When I upended my bottle, I found a swampy orange-brown product that poured with an extremely lush off-white head. When the head eventually died down a bit, I could detect a faintly metallic tang to the nose layered beneath a pleadingly dank, hoppy scent. The flavour is that of a standard India pale--a nice blend of bitter citrus and evergreen--but executed with a health panache. It starts with a dose of malty sweets before progressing to a musky, aromatic hop presence.

For an IPA, this stuff is a little low test booze-wise. On paper, it is an unremarkable brew, with conventional flavour notes and styling, but it delivers a great taste. In short, it does the ordinary really well. This is a beer well worth seeking out. It's certified organic, too.

Rating: 8.5 out of 10.

Tuesday, 7 June 2016

Cone Ranger

I usually try not to review more than two beers in a sitting, but on the Sunday of a summer long weekend, I visited the newly opened Bandit Brewery and allowed myself a third review: Cone Ranger, an American-style IPA. The copper and amber-hued ale arrived  in front of me, in a 16oz glass marked with Bandit's awesome raccoon logo, looking clearish, with a layer of cream head. At 5.5% alcohol, this beer is less boozy than a typical IPA, though it does pack a virile 60 IBUs.

Cone Ranger had a fresh, hoppy scent, buttressed by a slight metallic tang. The flavour is less hop-focused than many IPAs, preferring instead to kick things off with a rich, toasted malt vibe, before veering into the IBU zone. Caramel and copper notes make this a nicely balanced India pale ale, but there are still enough hops to satisfy a devotee of the bines.

Maybe it could have been hoppier, and definitely could have been stronger, but Cone Ranger was otherwise a nice IPA.

Rating: 7.5 out of 10.

Sunday, 5 June 2016

Bystander American Pale Ale

On the Friday of the Victoria Day long weekend, I worked up a powerful thirst waiting for the bitter wife to get home so we could order some chow. Fortunately, Innocente Brewing Company answered my prayer for beery relief with their Bystander American Pale Ale. Brewed in Waterloo, Ontario, Innocente's take on the APA contained a mere 4.7% alcohol (fortunately a buttressed that with a whisky), and came in a 500mL bottle. The brew was a swampy, dull orange number, with a lush, off-white head and a pretty fair volume of yeasty floaties.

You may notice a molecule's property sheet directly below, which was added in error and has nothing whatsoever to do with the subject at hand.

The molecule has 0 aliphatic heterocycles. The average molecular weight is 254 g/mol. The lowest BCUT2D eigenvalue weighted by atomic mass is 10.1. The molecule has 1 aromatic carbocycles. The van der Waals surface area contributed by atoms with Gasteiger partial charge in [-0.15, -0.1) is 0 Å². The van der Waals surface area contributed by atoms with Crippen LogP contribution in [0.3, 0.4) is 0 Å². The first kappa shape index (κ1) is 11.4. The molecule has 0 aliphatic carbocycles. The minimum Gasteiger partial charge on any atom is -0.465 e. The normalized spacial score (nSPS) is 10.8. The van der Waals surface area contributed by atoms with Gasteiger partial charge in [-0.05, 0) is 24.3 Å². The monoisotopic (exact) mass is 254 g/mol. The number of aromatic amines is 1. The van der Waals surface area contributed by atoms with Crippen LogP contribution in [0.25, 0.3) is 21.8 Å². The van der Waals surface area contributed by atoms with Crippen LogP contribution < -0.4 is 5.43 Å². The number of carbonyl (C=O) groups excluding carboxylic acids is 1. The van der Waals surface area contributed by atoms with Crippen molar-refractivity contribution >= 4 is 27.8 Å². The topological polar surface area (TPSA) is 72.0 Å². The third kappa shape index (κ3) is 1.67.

According to the copy on the label, I was due for flavours of grapefruit and strawberry. While citrus is an altogether common (if wildly enjoyable) note in hoppy beers, the prospect of strawberry threw me for a bit of a loop. Sure enough, though, the ale's aroma walked a tricky line between citrus and berry, while maintaining the promise of bitterness. The flavour played a similar tune, with a cacophony of fruit notes dueling with dry bitterness in an effort to be heard.

This was my second tango with an Innocente offering, and like the Charcoal Porter before it, I found myself genuinely impressed with the quality of this beer. Someone (or someones) in the Innocente organization has their shit together. I could have done without the floaties, but this beer had little else to count against it. It was sessionable, flavourful, slightly unusual, hoppy, and memorable. And that isn't just the whisky and the pending long weekend talking--this beer was baller. I feel like a trip to Waterloo is in my near future! 

Note: "a trip to Waterloo is in my near future" is a nine-word combination that may have never been accompanied by an exclamation point prior to this blog post.

Rating: 9.0 out of 10.

Friday, 3 June 2016

White Belt IPA

During a recent visit to Toronto's Bandit Brewery, I took the recommendation of my server and ordered a 16oz pour of their White Belt IPA, billed as a blend of IPA and a Belgian wheat ale, dry hopped with an array of good green cones.

My glass arrived a cloudy pale gold ale, crowned with a lush white head. At 5.3%, it's a little on the weak side, but at 70 IBUs, it doesn't want for bitterness. The nose was hop-heavy with some understated fruit notes. Robustly bitter, the beer was quite dry, and underlaid with faint tropical notes.

Other than the lower than standard booze bill, White Belt provided me with very little to complain about. It was nicely executed, flavourful, and commendably hoppy.

Rating: 8.5 out of 10.

Wednesday, 1 June 2016

Pouch Envy

Sarnia, Ontario's Refined Fool Brewing Co. has done a bang up job of infiltrating the LCBO with a bevy of their beery beverages. One that recently caught my eye was called Pouch Envy. Billed as an "Australian pale ale", P.E. is a 5% alcohol, 20 IBU brew. Sold in yeller and green 650 mL bottles, the beer within is a modestly hazy, pale golden ale--cheery and bright, with a thick level of white head.

With a crisp, lightly hopped nose built atop grainy aromatics, Pouch Envy had a scent that caught my fancy. It's flavour is modest, but chipper--fresh, grainy, with a touch of shiny bitterness.

Not as potently bitter as an American pale ale, this Aussie version left a bit on the table. Low booze and light body aside, this is a sunny little bräu with definite session potential. A bit too light, but certainly tasty; this is a beer I'd gladly revisit, though it is unlikely to make it into heavy Stout Man rotation.

Rating: 7.0 out of 10.